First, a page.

I'm not in love with the celebrities dying every ep, but I do love the different ways they are having the drone crash each time.

Edited by emma675
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Hubby and I binge-watched the four eps to date yesterday and loved everyone of them.  It is great to have the boys back.  BBC can pound sand.

Edited by b2H

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7 hours ago, emma675 said:

I actually loved this one, it was such a callback to the classic TG challenges they use to do.

True, but I think there was some role-switching involved, for sake of "avoiding infringement."

Typically the role of "intentional destroyer of worlds" falls to Jeremy, but here it was James.

James seems more the kind to create a living framework, but Richard had it here.  (Plus, we know Richard is afraid of insects, and that was a huge habitat for them.)

And Richard seems more the type to create a car that looks like it's out of a cartoon (seriously, that looked like something out of the Flintstones), but that one was Jeremy's.

 

Still, gloriously funny and felt right on.

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Richard Hammond and James May introduce a test between the civilised Mazda MX5 and the stripped-out Zenos E10, against the stunning backdrop of Morocco. Unfortunately, the pair’s adventure is ruined by the arrival of the horribly dressed Jeremy Clarkson in the horribly expensive Alfa Romeo 4C Spider.

Teaser

I've been looking forward to this one since the TV critics raved about the footage from the Game of Thrones set.

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2 hours ago, halopub said:

I've been looking forward to this one since the TV critics raved about the footage from the Game of Thrones set.

I want to see the one where they go swimming with cars, down the west coast!  

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I've been giving some thought about what I'd like to see in future episodes. To make each show a little more organized, I'd appreciate some overarching themes that tie together separate segments. Some other ideas:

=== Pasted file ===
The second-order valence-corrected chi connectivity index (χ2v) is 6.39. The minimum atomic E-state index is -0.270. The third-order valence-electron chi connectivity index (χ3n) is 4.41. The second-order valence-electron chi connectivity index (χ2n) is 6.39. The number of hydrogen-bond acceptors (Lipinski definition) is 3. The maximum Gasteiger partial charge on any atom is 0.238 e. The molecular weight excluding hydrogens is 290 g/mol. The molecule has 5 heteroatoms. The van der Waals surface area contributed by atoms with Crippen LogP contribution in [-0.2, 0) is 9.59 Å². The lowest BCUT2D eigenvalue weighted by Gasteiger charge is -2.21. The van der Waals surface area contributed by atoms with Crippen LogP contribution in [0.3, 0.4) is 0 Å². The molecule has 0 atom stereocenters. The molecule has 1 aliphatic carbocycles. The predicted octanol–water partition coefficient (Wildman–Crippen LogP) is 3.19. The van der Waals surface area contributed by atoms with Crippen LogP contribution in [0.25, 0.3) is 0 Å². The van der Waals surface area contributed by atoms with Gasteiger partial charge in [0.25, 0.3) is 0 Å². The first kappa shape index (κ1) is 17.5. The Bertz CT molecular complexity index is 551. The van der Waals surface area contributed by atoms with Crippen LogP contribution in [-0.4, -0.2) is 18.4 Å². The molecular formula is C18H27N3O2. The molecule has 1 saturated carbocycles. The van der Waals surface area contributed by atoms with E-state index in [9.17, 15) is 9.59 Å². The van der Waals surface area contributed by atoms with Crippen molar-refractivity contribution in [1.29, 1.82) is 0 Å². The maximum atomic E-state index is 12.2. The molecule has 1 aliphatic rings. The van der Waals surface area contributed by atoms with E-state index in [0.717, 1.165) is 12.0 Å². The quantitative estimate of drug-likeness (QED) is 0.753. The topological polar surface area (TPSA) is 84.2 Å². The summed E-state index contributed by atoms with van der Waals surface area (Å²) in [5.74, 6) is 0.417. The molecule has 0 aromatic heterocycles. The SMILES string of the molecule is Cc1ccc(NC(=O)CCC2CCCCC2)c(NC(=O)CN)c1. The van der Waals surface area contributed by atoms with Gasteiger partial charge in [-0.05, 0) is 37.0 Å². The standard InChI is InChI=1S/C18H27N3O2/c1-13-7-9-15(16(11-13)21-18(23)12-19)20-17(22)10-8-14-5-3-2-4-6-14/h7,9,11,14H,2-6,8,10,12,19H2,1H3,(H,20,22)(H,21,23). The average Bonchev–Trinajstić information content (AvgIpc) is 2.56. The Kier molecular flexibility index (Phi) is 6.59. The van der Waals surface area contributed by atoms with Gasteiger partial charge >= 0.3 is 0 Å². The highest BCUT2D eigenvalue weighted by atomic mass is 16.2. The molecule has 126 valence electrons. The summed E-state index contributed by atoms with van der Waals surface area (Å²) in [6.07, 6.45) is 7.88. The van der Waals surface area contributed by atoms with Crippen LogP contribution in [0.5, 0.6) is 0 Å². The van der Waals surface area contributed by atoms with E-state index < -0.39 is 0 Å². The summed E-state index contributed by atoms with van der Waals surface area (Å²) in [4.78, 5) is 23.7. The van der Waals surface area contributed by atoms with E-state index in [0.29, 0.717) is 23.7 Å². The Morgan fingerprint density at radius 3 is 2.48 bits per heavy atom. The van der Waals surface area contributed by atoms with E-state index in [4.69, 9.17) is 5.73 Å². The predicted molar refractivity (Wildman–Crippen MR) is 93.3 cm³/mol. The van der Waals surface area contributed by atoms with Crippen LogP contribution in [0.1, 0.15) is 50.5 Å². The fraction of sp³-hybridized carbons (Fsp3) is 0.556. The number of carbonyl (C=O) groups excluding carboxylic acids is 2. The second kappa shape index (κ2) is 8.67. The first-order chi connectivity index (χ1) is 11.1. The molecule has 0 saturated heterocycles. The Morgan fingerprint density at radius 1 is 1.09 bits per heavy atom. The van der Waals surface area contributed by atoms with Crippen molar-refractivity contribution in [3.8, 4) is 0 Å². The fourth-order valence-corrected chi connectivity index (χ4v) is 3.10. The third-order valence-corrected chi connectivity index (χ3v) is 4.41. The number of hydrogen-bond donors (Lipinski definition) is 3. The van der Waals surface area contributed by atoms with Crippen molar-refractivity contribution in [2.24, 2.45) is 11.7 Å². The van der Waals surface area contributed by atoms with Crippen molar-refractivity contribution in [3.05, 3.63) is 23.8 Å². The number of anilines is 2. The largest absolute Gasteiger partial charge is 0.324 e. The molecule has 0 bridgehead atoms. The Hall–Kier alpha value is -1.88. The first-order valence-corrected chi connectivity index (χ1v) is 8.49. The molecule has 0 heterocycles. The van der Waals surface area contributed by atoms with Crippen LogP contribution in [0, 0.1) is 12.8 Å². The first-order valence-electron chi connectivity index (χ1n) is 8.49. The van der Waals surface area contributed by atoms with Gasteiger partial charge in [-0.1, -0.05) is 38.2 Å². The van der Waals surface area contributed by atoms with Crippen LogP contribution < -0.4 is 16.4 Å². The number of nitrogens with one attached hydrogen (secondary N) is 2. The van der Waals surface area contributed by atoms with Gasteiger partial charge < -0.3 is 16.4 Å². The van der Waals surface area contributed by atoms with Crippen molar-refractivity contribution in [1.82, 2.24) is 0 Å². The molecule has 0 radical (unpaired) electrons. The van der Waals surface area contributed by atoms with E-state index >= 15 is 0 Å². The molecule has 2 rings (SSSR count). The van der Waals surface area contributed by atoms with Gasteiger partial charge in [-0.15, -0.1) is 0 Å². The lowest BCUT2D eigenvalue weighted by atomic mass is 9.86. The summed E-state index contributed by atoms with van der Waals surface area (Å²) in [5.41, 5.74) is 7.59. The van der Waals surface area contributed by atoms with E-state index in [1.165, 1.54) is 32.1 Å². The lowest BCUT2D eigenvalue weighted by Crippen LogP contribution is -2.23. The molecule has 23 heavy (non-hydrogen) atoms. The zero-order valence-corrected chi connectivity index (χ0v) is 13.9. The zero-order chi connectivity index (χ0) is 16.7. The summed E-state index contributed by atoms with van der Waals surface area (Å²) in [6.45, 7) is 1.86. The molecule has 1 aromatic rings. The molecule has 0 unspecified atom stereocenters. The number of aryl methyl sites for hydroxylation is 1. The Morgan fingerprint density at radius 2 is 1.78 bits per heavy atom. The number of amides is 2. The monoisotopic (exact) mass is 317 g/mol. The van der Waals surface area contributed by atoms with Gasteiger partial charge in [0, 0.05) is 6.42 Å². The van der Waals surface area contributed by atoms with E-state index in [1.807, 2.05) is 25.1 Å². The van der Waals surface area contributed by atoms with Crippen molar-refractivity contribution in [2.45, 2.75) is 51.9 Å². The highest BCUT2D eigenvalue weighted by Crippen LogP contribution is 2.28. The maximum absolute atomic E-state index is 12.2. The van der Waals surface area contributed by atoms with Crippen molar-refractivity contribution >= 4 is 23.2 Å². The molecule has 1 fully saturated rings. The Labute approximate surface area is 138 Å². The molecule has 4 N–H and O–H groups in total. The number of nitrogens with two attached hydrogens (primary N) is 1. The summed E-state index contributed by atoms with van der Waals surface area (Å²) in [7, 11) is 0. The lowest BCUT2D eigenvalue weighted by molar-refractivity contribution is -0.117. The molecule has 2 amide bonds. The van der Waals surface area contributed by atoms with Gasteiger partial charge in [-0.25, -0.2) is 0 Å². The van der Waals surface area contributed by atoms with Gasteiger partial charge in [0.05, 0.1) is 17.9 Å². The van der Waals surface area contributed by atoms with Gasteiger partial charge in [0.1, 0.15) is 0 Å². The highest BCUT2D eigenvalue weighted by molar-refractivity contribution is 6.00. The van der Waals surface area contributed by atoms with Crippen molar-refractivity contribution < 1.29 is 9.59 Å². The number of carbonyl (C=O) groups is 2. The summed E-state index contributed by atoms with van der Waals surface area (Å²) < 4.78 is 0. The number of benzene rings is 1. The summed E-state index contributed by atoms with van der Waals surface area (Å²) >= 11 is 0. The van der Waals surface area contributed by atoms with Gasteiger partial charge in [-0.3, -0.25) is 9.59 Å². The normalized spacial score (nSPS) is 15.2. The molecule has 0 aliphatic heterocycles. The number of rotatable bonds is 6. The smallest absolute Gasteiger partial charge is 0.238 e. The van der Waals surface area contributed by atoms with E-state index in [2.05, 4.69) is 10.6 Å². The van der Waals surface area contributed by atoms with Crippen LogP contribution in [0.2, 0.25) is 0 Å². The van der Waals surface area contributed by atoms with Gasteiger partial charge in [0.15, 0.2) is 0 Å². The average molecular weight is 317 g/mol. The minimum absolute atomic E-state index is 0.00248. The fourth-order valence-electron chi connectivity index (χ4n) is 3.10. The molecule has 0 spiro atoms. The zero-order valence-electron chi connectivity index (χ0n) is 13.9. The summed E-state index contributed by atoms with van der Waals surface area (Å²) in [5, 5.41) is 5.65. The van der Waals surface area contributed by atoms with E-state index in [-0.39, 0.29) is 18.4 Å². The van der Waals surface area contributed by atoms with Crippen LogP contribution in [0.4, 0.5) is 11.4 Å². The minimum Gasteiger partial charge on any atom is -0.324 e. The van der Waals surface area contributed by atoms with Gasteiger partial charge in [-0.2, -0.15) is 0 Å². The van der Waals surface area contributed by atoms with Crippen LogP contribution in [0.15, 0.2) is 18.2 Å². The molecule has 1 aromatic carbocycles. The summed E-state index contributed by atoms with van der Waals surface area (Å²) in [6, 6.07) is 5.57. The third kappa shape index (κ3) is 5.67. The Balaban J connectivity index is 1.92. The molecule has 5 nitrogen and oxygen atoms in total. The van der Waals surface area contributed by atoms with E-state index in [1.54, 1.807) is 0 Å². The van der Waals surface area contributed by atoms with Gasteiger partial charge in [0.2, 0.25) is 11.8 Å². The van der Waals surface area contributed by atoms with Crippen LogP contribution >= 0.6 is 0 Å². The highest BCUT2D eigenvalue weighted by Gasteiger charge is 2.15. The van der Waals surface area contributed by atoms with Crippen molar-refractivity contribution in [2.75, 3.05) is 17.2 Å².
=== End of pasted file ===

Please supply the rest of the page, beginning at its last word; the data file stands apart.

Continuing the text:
• A serious road trip across Mongolia
    • Ewan McGregor and Charley Boorman made an impression on me when they did it ten years ago. I'd avoid the subsequent Russian Road of Bones part of the trip, though.
  • James May building a vehicle for the folks at Wasteland Weekend.
  • Jay Leno's got his own car show but I'd like to see more of David Letterman's collection. TPTB could close some roads and race the famous Newman Volvo.
  • The growing popularity of unrestored classic cars
  • If not full interaction, have celebrity car enthusiasts make silent cameos in the background

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Neat! I don't think I've heard about that.

I enjoyed this episode a lot. The cinematography was as saturated and gorgeous as expected. Plus they did a much better job of balancing the more scripted silliness with genuine moments.

I only had a few minor quibbles. The Battleship Game was my kind of ridiculousness, with the nod to old school Top Gear conkers and May doing his victory dance. I just wish the segment hadn't broken up the Morocco film. And then the setup of Hammond supposedly believing he's discovered an ancient civilization really could have been cut.

I can see why the TV critics liked the snippets they saw of the race around the sets. I would have loved even more driver perspective shots of the cars going through those narrow openings and then between the pillars.

Things I dug:

  • jams made
  • Cows on the truck roof
  • Clarkson version of profundity: You've done enough when you stop wanting to be an idiot
  • David Attenborough has never said that
  • The shipping container hovering over Golden Earring
  • Anytime they use Dusty Springfield for a sequence
  • the Alfa has a range of, oh 300 yards
  • All the guys asking the animals nicely to cooperate
  • James having fun speeding around in the Zenos
  • How can the Zenos not have doors? "I furnish my cats with doors."
  • Scripted or not, a lot of the sequential asides from the guys on the trip and at Battleship made me laugh
  • The 70s and 80s references
    • the casual reference to one hit wonder "Pass the Dutchie"
    • Jewel of the Nile

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The Grand Tour tent is in Kakslauttanen, Finland, deep within the Arctic Circle with a show in which Richard Hammond and Jeremy Clarkson compare the Ford Mustang V8 and the Ford Focus RS, James May recounts the bitter 1960s battle for endurance racing supremacy between Ferrari and Ford, and the presenters run through some ideal Christmas gifts for car fans.